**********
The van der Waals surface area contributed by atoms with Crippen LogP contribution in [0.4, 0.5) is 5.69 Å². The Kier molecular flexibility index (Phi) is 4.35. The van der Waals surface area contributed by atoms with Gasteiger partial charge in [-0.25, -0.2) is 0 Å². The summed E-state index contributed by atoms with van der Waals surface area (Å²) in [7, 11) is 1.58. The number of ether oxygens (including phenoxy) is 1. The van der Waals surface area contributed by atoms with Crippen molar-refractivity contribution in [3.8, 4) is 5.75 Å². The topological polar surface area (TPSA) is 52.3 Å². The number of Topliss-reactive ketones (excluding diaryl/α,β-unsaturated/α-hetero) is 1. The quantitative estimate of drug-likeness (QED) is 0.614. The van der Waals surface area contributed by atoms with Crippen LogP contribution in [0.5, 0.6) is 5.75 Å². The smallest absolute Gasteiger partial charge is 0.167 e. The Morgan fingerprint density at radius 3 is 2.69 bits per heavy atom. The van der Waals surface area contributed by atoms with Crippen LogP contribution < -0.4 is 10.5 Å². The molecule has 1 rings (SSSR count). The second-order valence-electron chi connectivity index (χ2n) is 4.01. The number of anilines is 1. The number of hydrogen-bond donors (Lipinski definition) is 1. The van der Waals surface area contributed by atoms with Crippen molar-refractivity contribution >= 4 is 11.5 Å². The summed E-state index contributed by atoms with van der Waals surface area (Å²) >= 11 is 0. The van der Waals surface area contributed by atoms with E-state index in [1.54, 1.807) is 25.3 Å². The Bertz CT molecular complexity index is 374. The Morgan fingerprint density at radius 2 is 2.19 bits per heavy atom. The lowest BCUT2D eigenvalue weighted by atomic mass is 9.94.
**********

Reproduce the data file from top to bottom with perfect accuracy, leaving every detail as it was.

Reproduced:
The van der Waals surface area contributed by atoms with Crippen LogP contribution in [0.4, 0.5) is 5.69 Å². The Kier molecular flexibility index (Phi) is 4.35. The van der Waals surface area contributed by atoms with Gasteiger partial charge in [-0.25, -0.2) is 0 Å². The summed E-state index contributed by atoms with van der Waals surface area (Å²) in [7, 11) is 1.58. The number of ether oxygens (including phenoxy) is 1. The van der Waals surface area contributed by atoms with Crippen molar-refractivity contribution in [3.8, 4) is 5.75 Å². The topological polar surface area (TPSA) is 52.3 Å². The number of Topliss-reactive ketones (excluding diaryl/α,β-unsaturated/α-hetero) is 1. The quantitative estimate of drug-likeness (QED) is 0.614. The van der Waals surface area contributed by atoms with Crippen LogP contribution in [0.5, 0.6) is 5.75 Å². The smallest absolute Gasteiger partial charge is 0.167 e. The Morgan fingerprint density at radius 3 is 2.69 bits per heavy atom. The van der Waals surface area contributed by atoms with Crippen LogP contribution < -0.4 is 10.5 Å². The molecule has 1 rings (SSSR count). The second-order valence-electron chi connectivity index (χ2n) is 4.01. The number of anilines is 1. The number of hydrogen-bond donors (Lipinski definition) is 1. The van der Waals surface area contributed by atoms with Crippen molar-refractivity contribution >= 4 is 11.5 Å². The summed E-state index contributed by atoms with van der Waals surface area (Å²) >= 11 is 0. The van der Waals surface area contributed by atoms with E-state index in [1.54, 1.807) is 25.3 Å². The Bertz CT molecular complexity index is 374. The Morgan fingerprint density at radius 2 is 2.19 bits per heavy atom. The lowest BCUT2D eigenvalue weighted by atomic mass is 9.94.